A gallery wall on a ledge should include items of different heights, sizes and frame styles. Place the tallest piece in the back and work to add dimension with medium and smaller pieces in the front. In our example below, a large unframed canvas print is the centerpiece of the mantel accented with a framed photo, personalized wall tag, wood wall art and other accents. Feel free to add candles, plants, small sculptures and other decorative pieces to your collection.
Small Space Gallery Wall
Even a small space can be transformed by a gallery wall. The entryway, hallway, powder room or the spaces between windows are all ideal for small gallery wall installations.
A linear arrangement is ideal for a small gallery wall, but a casual design can also work, depending on the items in your collection. Choose fewer pieces instead of all small items – a small space gallery wall shouldn’t be a miniature version of a large gallery wall. In our example below, we chose one large, vertical piece accented with three matted picture frames aligned in a grid for a clean, minimalist look.
Gallery Wall Layouts & Templates
There are countless gallery wall layouts and templates available out there and in many instances, they can be extremely helpful in helping you find an interesting arrangement for your gallery wall design. The problem with adhering to a pre-planned template is that it might not match the artwork that you would like to include in your collection. The template might also not be ideal for the space that you’re working with.
If you already have items that you’d like to include in your gallery wall, it’s best to use templates as inspiration to help you create your own layout. The different templates can help you identify the layouts you like and dislike, guiding you in the right direction towards your design goals.
On the other hand, if you’re starting fresh, or if you’re working with a collection of photographs and you haven’t purchased any frames, the right template can be a nice shortcut in creating the perfect gallery wall in record time. Before you go out and purchase items for your template, make sure that the layout will work with your space. Go as far as measuring out each item, tracing it on a piece of paper and putting it up on the wall with masking tape to see how the arrangement will look on your wall.
Gallery Wall Do’s & Don’ts
We have scoured the web for the best tips, secret tricks, expert know-how and the most important do’s and don’ts when it comes to creating your own gallery wall. Below you’ll find references to more in-depth guides and tutorials on nailing your gallery wall (pun intended). If you find other great tips that aren’t on our list, please let us know so we can add them in to our comprehensive gallery wall guide.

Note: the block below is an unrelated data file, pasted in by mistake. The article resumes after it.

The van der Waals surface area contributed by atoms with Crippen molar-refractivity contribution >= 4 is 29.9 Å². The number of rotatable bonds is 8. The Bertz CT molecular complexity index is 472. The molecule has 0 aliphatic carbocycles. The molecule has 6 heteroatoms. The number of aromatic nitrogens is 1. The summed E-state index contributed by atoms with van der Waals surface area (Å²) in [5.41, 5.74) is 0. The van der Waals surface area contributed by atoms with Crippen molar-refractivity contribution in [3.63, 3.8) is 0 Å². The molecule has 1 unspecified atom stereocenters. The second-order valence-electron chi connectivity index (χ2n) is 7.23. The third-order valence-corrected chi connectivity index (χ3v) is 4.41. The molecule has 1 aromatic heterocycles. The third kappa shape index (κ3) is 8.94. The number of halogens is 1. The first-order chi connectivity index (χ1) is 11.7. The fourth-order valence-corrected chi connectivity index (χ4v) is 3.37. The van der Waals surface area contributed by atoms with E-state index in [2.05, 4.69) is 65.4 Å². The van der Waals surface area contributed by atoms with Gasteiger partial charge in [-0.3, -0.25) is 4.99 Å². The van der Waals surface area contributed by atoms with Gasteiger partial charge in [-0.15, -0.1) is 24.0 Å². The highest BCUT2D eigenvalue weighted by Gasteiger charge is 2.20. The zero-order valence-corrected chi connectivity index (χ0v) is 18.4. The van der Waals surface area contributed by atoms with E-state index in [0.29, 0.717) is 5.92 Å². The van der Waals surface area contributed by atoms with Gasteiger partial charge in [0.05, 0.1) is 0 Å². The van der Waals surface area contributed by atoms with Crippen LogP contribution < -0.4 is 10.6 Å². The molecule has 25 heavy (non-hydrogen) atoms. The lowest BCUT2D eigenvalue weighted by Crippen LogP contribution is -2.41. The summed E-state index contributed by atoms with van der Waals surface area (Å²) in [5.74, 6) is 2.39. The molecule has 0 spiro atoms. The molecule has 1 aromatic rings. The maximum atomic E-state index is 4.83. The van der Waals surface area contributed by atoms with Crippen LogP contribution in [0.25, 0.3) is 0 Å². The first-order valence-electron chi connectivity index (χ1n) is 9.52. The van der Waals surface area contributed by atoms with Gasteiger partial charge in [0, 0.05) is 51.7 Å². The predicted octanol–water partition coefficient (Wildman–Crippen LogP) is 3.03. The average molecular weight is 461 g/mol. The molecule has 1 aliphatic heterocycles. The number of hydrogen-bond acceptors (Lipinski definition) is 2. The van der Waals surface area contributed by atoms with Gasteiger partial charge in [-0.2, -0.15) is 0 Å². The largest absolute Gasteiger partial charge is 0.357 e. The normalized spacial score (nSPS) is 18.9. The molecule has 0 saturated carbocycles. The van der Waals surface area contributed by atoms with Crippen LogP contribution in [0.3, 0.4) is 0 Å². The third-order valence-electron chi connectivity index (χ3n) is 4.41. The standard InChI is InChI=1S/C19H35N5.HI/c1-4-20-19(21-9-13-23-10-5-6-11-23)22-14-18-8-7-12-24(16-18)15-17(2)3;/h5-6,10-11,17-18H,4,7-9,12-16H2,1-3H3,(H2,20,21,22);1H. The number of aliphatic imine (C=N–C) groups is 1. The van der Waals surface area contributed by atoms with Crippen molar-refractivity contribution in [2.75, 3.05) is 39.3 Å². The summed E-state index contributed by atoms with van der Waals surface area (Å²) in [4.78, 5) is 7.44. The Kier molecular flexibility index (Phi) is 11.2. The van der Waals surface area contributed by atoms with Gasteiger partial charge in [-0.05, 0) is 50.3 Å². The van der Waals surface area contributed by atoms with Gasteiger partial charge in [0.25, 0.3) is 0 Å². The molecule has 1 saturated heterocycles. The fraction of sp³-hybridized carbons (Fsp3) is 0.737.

Do’s & Don’ts For Designing A Gallery Wall
Do: Make sure your collection is either all consistent or all different. For example, all black & white photographs, or a diverse collection of prints, paintings, words and more. For the eclectic style, feel free to mix framed family photos with artwork, signs, letters, wall decals and 3D objects, like antlers, letters, clocks. Add a pop of color or something unexpected. Most importantly, focus on showcasing the things you love, the pieces that define you and your family, and items that feel at home with your aesthetic.
Don’t: Spend a lot of money on expensive artwork. Your gallery wall doesn’t have to cost a lot to look great. Have your favorite photos enlarged at a local photo center. Frame your children’s drawings, paintings or souvenirs from your travels. Shop second hand stores, garage sales and flea markets for vintage artwork or consider affordable online art galleries like Artfinder or Society6 that work with independent artists. The same goes for frames; you can easily repurpose old frames from a thrift store. If they’re not the ideal color, simply spray paint them with whatever color you like.
Do: Start with the center piece or the focal point of your gallery wall and work outward. As you incorporate your pieces, work in a circular pattern adding around the edges on each side to keep the balance of the design as you go.
Don’t: Wait until you have your complete collection to put your gallery up on the wall. Or worse yet, buy pieces just to put them all up at the same time. You can grow your gallery wall over time by adding new pieces you love throughout the year. Check out these tips on growing your gallery wall collection from Maggie Overby Studios.